Alumnus Feature: Justin Puleo '11

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Justin Puleo

Name and Year of Graduation from UNC Law:

Justin M. Puleo; 2011

Place of Employment:

Smith Moore Leatherwood LLP

Area of Practice:

Health Care

Favorite class/professor in law school:

Criminal Procedure with Professor Myers – for teaching me about fairness and also greatly increasing my understanding and appreciation of The Wire

Pro Bono Experience in Law School:

In addition to participating in various legal clinics at UNC, I volunteered with the Orleans Public Defenders, and served on the board of a Chapel Hill nonprofit to earn more than 100 pro bono hours during my time at UNC Law.

What inspired or prompted you to start doing pro bono work?

I was fortunate that there was a very energetic Pro Bono board during my time at Carolina which motivated much of my participation. Also, my classmate and now wife, Merab Faulkner, was a Bonner Scholar at Davidson and inspired in me an ethos of positive community change through service.

What does your current pro bono practice look like?

Typically, I take on one pro bono project per year. Smith Moore Leatherwood has an established pro bono committee which reviews potential pro bono projects submitted by firm attorneys. If there are no conflicts and certain criteria are met, an attorney can be given a fifty hour “credit” to apply to their billable hour requirements for that year. The goals of the firm’s pro bono program are to: (1) instill in each lawyer a genuine and lifelong commitment to the principles of equal access to justice; (2) support and encourage effective pro bono legal work by all firm attorneys; and (3) provide a framework within which the firm will implement these goals.

Favorite or Most Significant Pro Bono Experience:

My 2014 pro bono project involved training to become an HHS Certified Marketplace Navigator and working with UNC Law graduate Jennifer Simmons of Legal Aid of North Carolina to assist North Carolina’s uninsured enroll in affordable health care plans on It was exciting to be part of the final open enrollment push as well as rewarding to help individuals and families find affordable options. One particularly gratifying enrollment involved a 60 year old woman who had never before been insured but was finally able to afford coverage and pay into the system. To me, that represented a win-win situation. While my practice typically focuses on assisting health care providers comply with regulations and adapt to the Affordable Care Act, this project better helped me understand health care reform from the perspectives of the payer and the individual consumer.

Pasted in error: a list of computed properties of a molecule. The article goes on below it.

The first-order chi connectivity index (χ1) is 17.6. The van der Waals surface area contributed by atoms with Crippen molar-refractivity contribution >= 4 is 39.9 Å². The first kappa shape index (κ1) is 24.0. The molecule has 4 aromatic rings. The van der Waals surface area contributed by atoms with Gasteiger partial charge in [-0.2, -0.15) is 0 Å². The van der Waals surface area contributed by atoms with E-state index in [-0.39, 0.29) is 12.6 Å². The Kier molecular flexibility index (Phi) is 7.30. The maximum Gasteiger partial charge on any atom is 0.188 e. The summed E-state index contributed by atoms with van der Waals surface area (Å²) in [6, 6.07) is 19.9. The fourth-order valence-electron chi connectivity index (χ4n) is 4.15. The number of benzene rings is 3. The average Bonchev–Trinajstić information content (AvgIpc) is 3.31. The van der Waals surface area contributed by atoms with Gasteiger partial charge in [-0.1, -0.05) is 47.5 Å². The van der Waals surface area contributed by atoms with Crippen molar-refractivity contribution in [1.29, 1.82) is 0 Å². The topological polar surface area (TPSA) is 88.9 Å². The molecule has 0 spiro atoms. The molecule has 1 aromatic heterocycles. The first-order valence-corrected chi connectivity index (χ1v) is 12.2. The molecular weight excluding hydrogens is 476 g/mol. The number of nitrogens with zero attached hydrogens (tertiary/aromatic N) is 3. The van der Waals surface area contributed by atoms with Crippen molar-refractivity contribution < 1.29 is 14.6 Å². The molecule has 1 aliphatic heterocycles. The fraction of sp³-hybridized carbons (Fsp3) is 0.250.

What have you taken away from your pro bono experiences? Alternatively, what have you learned about your community?

I have learned that everyone can use help at some point in their lives. A good lawyer at the right time can make all the difference. I have also found that communities look to attorneys to be leaders. Providing a public service of some kind – be it pro bono, volunteer work, or some other activity - is not only greatly beneficial to society, but also a means of leading by example and embodying an ideal of the profession.

What motivates you to continue doing pro bono work?

Pro bono work if often some of my most deeply satisfying work. It is truly moving when someone expresses sheer gratitude for your help. The smallest, private acknowledgement that you are giving your time and help when you are not obligated to, and the knowledge that you are making a difference in that person’s life, makes the sacrifice worthwhile.

How do you find your pro bono projects?

Legal Aid of North Carolina has no shortage of pro bono projects. Presently, I look for projects that complement the work I do in my day to day practice so I have the depth of knowledge to be able to share but new and different challenges can also be exciting.

Do you think lawyers (or law firms) should be required to commit to pro bono service as a condition of licensure?

Although it would be a strong statement, ultimately, I feel that making pro bono service a requirement risks turning it into a chore or something that simply needs to be checked off, never to be thought of again. In its purest form, pro bono service is a lifelong pursuit and something you want to do to better your community.

Justin Puleo and Jennifer Simmons with Health Care Navigator Project
Helping with the Health Care Navigator Project's Enroll-a-thon on March 31, 2014 at the Prezell Robinson Library at St. Augustine's University. L-R: Annette Buss; Jennifer Simmons ('02, Health Care Navigator Project Director and Pro Bono Alumni Board Member); and Justin Puleo ('11).

Posted by Amanda M. Colley on Fri. May 30, 2014 10:02 AM
Categories: Alumni Features
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